Here we go again. The years may change, but every December 31, the questions remain the same. Do I splurge on an overpriced, underwhelming dinner at a restaurant where the criminal intent is to rob special-occasion thrill-seekers blind? Do I head to the most crowded spot in town — on foot, since the taxis are all taken — to countdown with throngs of drunken strangers? Or do I stand in line for an hour or two and pay double or triple the normal cover charge to muscle my way through the crowd in some over-hyped nightclub? Whoever invented the custom of celebrating New Year’s Eve by doing any of the above should be sentenced to spend eternity ringing in the new year in the middle of Times Square.
I hate saying goodbye in general — I’ve sneaked out of my own parties in order to skip that part — so why should bidding adieu to the old year be any different? I don’t know anyone who actually loves New Year’s Eve, yet so many people spend weeks planning the big night, only to be supremely disappointed by those few hours before and after the ball drops. Yours might not be as disastrous as it was for the folks in Strange Days, Poseidon and so many other New Year’s Eve-set movies, but at least those guys on the sinking SS Poseidon got Fergie for entertainment.
As for the rest of us, if you’re not kissing the wrong person, like Joey and Chandler in that first-season episode of Friends, you’re kissing no one at all. (Poor William H. Macy in Boogie Nights. Better luck next year — or, um, maybe not.) Come December 2011, there’ll be a sequel to the 2010 rom-com hit Valentine’s Day (another hateful holiday) called — what’s else? — New Year’s Eve. Haven’t we suffered enough? Characters on prime-time TV barely acknowledge it anymore, yet everyone else keeps coming back for more.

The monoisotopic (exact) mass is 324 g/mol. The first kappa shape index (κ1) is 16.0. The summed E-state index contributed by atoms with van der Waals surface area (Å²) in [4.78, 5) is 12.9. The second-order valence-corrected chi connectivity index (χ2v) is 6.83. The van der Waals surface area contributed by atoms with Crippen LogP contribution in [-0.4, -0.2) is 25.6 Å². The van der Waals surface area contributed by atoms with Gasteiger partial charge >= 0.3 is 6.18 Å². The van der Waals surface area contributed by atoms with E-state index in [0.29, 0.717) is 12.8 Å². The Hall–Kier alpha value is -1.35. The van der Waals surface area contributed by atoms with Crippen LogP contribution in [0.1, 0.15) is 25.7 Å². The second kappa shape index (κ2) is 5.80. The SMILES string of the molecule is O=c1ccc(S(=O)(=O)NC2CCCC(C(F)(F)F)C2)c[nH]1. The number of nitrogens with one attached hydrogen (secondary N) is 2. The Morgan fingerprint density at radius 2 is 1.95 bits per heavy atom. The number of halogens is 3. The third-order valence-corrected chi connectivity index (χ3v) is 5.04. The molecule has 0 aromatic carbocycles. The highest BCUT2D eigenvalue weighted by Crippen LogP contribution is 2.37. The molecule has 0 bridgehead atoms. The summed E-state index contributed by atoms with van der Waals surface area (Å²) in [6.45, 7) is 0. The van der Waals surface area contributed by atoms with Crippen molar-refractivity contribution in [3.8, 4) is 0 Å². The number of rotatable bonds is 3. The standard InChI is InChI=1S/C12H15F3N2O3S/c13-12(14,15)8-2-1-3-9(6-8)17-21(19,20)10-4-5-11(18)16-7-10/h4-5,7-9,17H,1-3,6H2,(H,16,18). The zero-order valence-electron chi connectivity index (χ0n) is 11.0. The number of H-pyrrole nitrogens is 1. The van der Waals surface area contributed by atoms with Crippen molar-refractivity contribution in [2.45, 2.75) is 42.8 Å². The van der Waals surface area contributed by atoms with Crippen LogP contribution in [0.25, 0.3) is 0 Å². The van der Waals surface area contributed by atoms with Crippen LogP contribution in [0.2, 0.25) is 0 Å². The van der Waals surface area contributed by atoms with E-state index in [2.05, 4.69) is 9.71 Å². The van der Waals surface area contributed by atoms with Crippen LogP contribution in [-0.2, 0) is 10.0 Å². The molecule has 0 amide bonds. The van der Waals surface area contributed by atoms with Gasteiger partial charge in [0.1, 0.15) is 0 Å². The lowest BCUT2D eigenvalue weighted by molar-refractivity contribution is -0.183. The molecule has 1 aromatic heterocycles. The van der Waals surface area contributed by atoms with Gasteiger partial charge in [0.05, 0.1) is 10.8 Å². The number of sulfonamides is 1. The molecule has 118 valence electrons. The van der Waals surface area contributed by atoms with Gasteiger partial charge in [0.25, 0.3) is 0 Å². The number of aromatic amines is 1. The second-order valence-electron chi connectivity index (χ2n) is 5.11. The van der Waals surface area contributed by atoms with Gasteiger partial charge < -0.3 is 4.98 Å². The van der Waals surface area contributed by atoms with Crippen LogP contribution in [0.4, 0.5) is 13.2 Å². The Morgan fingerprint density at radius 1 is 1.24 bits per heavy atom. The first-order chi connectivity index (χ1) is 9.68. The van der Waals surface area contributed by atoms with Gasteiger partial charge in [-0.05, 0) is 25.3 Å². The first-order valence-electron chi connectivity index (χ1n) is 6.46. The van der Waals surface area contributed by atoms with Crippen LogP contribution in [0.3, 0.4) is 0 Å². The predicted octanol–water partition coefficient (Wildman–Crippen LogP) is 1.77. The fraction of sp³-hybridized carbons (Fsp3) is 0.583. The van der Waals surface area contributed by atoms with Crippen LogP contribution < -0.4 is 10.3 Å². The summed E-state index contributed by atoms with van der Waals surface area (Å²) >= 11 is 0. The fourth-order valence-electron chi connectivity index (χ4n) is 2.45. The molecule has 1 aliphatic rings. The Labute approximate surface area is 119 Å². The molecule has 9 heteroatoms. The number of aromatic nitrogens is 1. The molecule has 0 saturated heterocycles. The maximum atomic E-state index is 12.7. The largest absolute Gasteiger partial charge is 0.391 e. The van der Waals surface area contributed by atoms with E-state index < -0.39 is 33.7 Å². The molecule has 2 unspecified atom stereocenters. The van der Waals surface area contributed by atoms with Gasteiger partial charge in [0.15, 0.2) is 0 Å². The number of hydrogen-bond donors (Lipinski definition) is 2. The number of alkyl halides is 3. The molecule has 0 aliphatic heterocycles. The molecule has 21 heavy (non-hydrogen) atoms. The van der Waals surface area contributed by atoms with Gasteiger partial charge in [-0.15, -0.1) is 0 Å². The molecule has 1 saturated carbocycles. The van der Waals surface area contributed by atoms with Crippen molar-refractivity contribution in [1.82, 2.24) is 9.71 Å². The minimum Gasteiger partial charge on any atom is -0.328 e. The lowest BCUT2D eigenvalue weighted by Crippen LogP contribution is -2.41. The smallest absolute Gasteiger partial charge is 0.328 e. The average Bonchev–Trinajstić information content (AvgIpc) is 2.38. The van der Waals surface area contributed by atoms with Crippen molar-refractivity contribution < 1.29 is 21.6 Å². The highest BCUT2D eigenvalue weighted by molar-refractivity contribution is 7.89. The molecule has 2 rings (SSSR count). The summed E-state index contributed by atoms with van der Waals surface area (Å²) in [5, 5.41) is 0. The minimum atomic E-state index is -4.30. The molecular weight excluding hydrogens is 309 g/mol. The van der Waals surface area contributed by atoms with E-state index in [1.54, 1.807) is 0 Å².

The other night I had dinner with a friend at Casa Cruz, one of Buenos Aires’s nicest restaurants. It’s also one of the priciest. The average entree costs about 100 pesos, which is the equivalent of $25. That’s nothing by New York City standards, but considering that in BA, you can get a two-course meal and share a bottle of wine for roughly the same amount, dining at Casa Cruz is what one would call culinary extravagance. But what made my eyes really pop when the bill arrived was the New Year’s Eve prix-fixe menu — a choice of appetizers, entrees, desserts and beverages — that was included with it. The fixed price: $120 for children, $240 for adults.
Strangely, the prices were quoted in U.S. dollars, presumably because someone realized that not even the biggest sucker in BA would fall for a four-digit price tag. But who would be willing to drop all that cash on a meal that will be prepared the same way that it is on any other night? People who are desperate to be anywhere but home? Then you can start the new year broke, with a massive hangover, wondering, “Why did I go there?”
One New Year’s Eve I almost had a good time. It was when 2000 was turning into 2001, and I went with a friend to an MTV party in New York City. Getting through Times Square was sort of a nightmare, but once we were past the velvet rope and inside the MTV studio, it was temporarily uphill. Reese Witherspoon was there. So was Ryan Phillipe. And Carson Daly, too. (This was pre-American Idol, when Daly, not Ryan Seacrest, was supposed to be the next Dick Clark.) Somehow someone must have slipped something into my friend’s drink. One moment she was perfectly normal, the next she was losing it. I ended up carrying her home, tucking her in and promising myself, “Never again!”
Of course, every year I break my own vow, only to be singing the same tune the next day. Speaking of tunes, have you noticed that New Year’s songs — from the classics like “Auld Lang Syne” and “What Are You Doing New Year’s Eve?” to ABBA’s “Happy New Year” and U2’s “New Year’s Day” — are always anything but celebratory? Why so sad? Maybe because the people who wrote them realize what I’ve now known for years: New Year’s Eve sucks.
The key to a happy New Year: Treat December 31 like any other night. Ring in January 1 in the comfort of your own home or in the comfort of someone else’s within walking distance. Your bank account will be grateful the next day, and so will your head. You won’t end up possessed by the devil and impaled like Arnold Schwarzenegger in the Y2K thriller End of Days, and best of all, when you get around to making your New Year’s resolutions, “Never again!” won’t have to be one of them.